Monday, August 5, 2013

Genre Blending

Most writers pitch their book at one time or another, either in person or with a query letter. In order to do, you have to be able to label your book. Where will it fit in on the shelves of a bookstore, be it a brick and mortar store or a virtual store?

I remember going to my very first writers' conference having just completed my very first novel. I didn't know it at the time, but it was in a really, rough draft form. I signed up for pitches to an agent and an editor. Before deciding which agent and editor to speak with, I investigated their areas of interest and made sure my book fit into their purview. I had to fit my book into a genre accepted at the time.

My book was a fantasy romance. The editor asked for a partial but the agent told me there was no market for that genre of book. Fortunately, a small independent press, New Concepts Publishing, worked with me and that book was published as The Greater Good. It continues to earn money every month.

I can't fault the agent who didn't want to represent such a book. That was right before the fantasy and paranormal markets took off. But my point was the blending of the two genres, fantasy and romance. So many books today don't fit into exact niches as was once required of them. Many books have multiple genres, paranormal and romance, fantasy and romance, dystopia and fantasy, historical and fantasy, and the list goes on and on. More publishers are open to those blended books, especially smaller presses.

But a writer still needs to categorize their books. Why? Mostly for marketing and promotion. My fantasy books have some romance in but no more so than Robert Jordan's Wheel of Time series. They are epic fantasies. The current romance series I'm working on have a futuristic science fiction setting but they are first a romance. Even though they did better on Amazon as science fiction, they are published by a romance publisher. Two genres blended in different ways and by different percentages.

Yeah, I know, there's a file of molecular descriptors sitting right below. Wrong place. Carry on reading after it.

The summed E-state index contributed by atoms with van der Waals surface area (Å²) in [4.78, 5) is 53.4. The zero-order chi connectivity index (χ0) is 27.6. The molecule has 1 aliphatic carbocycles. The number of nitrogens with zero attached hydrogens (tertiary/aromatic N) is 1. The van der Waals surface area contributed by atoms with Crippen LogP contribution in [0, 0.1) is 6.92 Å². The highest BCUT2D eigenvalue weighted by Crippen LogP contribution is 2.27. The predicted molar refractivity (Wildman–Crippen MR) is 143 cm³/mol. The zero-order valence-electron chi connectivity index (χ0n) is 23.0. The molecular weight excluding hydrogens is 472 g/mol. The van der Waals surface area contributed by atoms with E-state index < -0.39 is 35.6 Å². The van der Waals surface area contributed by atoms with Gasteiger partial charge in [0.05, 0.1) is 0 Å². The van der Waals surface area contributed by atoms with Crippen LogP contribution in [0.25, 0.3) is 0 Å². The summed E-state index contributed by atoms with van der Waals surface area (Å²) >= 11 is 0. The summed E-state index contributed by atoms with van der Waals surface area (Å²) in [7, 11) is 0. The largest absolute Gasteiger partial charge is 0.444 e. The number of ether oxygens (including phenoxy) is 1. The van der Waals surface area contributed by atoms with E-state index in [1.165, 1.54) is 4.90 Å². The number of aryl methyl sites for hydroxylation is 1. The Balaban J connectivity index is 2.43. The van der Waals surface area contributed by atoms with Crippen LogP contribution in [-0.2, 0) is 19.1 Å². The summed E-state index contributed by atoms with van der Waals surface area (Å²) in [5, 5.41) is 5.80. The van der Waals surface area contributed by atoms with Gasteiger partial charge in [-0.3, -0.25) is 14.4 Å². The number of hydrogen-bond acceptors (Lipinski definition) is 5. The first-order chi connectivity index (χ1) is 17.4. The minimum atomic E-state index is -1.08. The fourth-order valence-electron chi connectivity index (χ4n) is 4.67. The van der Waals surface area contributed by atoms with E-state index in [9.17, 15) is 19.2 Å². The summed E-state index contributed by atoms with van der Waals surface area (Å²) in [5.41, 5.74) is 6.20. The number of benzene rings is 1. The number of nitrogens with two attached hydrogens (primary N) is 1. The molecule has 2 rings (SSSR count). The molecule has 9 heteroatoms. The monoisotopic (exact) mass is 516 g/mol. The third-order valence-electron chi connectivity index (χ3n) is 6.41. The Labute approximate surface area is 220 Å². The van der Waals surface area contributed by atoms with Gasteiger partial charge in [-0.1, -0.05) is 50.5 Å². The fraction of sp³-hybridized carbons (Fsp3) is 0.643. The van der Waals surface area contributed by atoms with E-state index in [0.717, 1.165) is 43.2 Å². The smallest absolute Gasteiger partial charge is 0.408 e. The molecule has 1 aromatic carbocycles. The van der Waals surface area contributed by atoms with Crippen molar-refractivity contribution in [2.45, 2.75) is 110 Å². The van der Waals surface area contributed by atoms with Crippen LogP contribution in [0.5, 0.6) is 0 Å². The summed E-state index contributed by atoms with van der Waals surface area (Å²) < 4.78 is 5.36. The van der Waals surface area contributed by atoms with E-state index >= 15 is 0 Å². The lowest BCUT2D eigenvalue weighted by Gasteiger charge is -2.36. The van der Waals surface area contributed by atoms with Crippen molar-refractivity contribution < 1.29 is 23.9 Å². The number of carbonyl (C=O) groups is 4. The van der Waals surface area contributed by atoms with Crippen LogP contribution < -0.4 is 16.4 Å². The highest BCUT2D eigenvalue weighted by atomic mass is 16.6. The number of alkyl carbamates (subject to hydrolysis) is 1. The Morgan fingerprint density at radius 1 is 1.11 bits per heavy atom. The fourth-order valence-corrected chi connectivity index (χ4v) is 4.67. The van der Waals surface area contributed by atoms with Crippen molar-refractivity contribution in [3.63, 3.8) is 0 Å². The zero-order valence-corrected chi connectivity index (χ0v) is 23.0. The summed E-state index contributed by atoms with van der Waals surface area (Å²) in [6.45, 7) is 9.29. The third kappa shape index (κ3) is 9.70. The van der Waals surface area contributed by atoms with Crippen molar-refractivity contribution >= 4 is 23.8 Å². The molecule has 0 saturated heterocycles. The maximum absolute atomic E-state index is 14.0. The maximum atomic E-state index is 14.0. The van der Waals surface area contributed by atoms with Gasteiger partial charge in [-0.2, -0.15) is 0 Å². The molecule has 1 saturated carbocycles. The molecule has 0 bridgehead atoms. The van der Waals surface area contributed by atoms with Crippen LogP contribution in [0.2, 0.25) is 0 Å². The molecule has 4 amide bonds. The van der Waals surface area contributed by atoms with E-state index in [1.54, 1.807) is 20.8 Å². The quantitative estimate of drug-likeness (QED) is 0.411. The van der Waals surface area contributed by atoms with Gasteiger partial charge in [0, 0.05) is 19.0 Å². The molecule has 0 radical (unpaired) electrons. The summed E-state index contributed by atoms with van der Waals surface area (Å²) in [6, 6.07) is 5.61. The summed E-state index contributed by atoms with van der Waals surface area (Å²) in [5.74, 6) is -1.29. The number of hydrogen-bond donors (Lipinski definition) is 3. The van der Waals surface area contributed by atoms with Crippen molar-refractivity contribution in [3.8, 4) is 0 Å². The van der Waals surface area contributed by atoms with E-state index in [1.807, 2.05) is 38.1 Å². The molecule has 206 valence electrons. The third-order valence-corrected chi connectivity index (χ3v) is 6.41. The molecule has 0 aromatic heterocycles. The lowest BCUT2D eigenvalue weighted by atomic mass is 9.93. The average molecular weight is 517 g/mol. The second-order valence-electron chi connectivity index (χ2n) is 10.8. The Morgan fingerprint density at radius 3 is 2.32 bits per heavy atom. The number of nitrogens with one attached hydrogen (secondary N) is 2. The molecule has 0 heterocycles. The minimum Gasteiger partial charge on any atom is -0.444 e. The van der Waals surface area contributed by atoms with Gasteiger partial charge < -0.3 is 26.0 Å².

Every writer needs to be able to label their work both generally and specifically. I write epic fantasy, fantasy romance and science fiction romance. What do you write? Do you have trouble putting your book in a niche? Have you ever read a book promoted as one genre but you felt it should have been labeled as something different?

12 comments:

  1. Great post... I always blend my genres when I write, so being specific isn't easy...:)

    ReplyDelete
  2. My fiction all has a romantic edge to it. When it came out it was contemporary YA, but now it would be contemporary NA.

    ReplyDelete
  3. I just knew science fiction when I began writing, but now I know the specifics of space opera.

    ReplyDelete
  4. The first John Wayne Cleaver book by Dan Wells is labeled horror, but it reads more like dark paranormal mystery (which sounds really cool now that I think about it). I have a tough time deciding how to label my fantasy with dark elements. I don't read enough horror to know when things stop being fantasy and start being horror. Typically I call it fantasy plain and simple, as I don't go into specifics on my genre labels.

    ReplyDelete
  5. I do think more and more novels are blended works. People don't read as much straight Romance or straight Mystery or straight Anything. They want a little bit of blend. So, yes I understand your point. It gets really confusing if your book has elements of paranormal, romance, and mystery. How would you label that???

    ReplyDelete
  6. Great question, Robin. The labels can get pretty long.
    Patrick, dark paranormal mystery sounds like something I'd like to read.
    Alex, I only found out what space opera was a few years ago at a conference where an editor said there would always be a market for it.
    L. Diane, I should have mentioned the new labels like NA.
    I agree, TF, the specifics can be tough.

    ReplyDelete
  7. Isn't it ironic how agents and editors were stuck in that little rut of straight genre, and now most books seem to be of the blended variety. I know that's what I like to read anyway.

    ReplyDelete
  8. Yes! If I were to describe my books they would be militaristic, paranormal, romance, suspense, thriller. Is there a mutt genre?

    ReplyDelete
  9. It's interesting that books can be blended genres. I've only written for children, but I do think that blended stories are intriguing.

    ReplyDelete
  10. It seems like a lot of authors are genre blending, these days, and I think that's a good thing. It gives the chance for someone's work to reach a, potentially, broader audience...and that's never a bad thing.

    I'm doing it, myself, with my latest project. Hopefully, there will be a market for it when I'm done but, if not, it will at least be fun to write :)

    ReplyDelete
  11. I mash genres as well. Labeling them can be difficult, but as noted, the greater potential appeal to readers who might not have otherwise found it. So long as the blurb accurately reflects the story, readers can choose for themselves whether it's a good fit for them. The same applies to stories that do fit within one genre. I don't like all the stories within one genre, it all depends on the writer.

    ReplyDelete
  12. eToro is the most recommended forex broker for beginner and professional traders.

    ReplyDelete